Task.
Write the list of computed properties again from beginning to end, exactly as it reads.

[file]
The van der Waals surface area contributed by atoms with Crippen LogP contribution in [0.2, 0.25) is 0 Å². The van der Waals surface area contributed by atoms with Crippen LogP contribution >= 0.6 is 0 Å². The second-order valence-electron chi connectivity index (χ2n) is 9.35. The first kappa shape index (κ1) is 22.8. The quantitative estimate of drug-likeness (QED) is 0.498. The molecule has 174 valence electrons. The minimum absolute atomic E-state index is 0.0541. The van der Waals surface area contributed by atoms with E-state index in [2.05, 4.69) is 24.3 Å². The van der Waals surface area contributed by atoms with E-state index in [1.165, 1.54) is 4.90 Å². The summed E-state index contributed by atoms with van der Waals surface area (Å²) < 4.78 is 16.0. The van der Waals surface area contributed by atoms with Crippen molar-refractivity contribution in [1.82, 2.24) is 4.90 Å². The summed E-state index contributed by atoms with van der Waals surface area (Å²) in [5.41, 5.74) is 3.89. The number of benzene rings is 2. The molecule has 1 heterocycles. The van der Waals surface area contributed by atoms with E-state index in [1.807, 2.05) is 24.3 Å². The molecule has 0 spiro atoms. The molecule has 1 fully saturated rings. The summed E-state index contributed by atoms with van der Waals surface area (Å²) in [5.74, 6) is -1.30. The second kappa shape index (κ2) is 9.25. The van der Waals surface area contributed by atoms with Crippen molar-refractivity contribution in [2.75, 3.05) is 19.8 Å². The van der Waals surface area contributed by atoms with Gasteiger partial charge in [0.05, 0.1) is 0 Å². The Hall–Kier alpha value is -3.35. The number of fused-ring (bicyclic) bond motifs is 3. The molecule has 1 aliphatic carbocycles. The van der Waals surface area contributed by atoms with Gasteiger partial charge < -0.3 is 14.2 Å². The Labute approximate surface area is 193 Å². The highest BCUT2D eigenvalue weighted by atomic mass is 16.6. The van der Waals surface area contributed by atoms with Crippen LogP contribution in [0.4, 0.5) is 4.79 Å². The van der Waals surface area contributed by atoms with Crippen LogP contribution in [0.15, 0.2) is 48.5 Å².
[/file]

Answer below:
The van der Waals surface area contributed by atoms with Crippen LogP contribution in [0.2, 0.25) is 0 Å². The van der Waals surface area contributed by atoms with Crippen LogP contribution >= 0.6 is 0 Å². The second-order valence-electron chi connectivity index (χ2n) is 9.35. The first kappa shape index (κ1) is 22.8. The quantitative estimate of drug-likeness (QED) is 0.498. The molecule has 174 valence electrons. The minimum absolute atomic E-state index is 0.0541. The van der Waals surface area contributed by atoms with E-state index in [2.05, 4.69) is 24.3 Å². The van der Waals surface area contributed by atoms with E-state index in [1.165, 1.54) is 4.90 Å². The summed E-state index contributed by atoms with van der Waals surface area (Å²) < 4.78 is 16.0. The van der Waals surface area contributed by atoms with Crippen molar-refractivity contribution in [1.82, 2.24) is 4.90 Å². The summed E-state index contributed by atoms with van der Waals surface area (Å²) in [5.41, 5.74) is 3.89. The number of benzene rings is 2. The molecule has 1 heterocycles. The van der Waals surface area contributed by atoms with E-state index in [1.807, 2.05) is 24.3 Å². The molecule has 0 spiro atoms. The molecule has 1 fully saturated rings. The summed E-state index contributed by atoms with van der Waals surface area (Å²) in [5.74, 6) is -1.30. The second kappa shape index (κ2) is 9.25. The van der Waals surface area contributed by atoms with Crippen molar-refractivity contribution in [2.75, 3.05) is 19.8 Å². The van der Waals surface area contributed by atoms with Gasteiger partial charge in [0.05, 0.1) is 0 Å². The Hall–Kier alpha value is -3.35. The number of fused-ring (bicyclic) bond motifs is 3. The molecule has 1 aliphatic carbocycles. The van der Waals surface area contributed by atoms with Gasteiger partial charge < -0.3 is 14.2 Å². The Labute approximate surface area is 193 Å². The highest BCUT2D eigenvalue weighted by atomic mass is 16.6. The van der Waals surface area contributed by atoms with Crippen LogP contribution in [0.4, 0.5) is 4.79 Å². The van der Waals surface area contributed by atoms with Crippen LogP contribution in [0.15, 0.2) is 48.5 Å².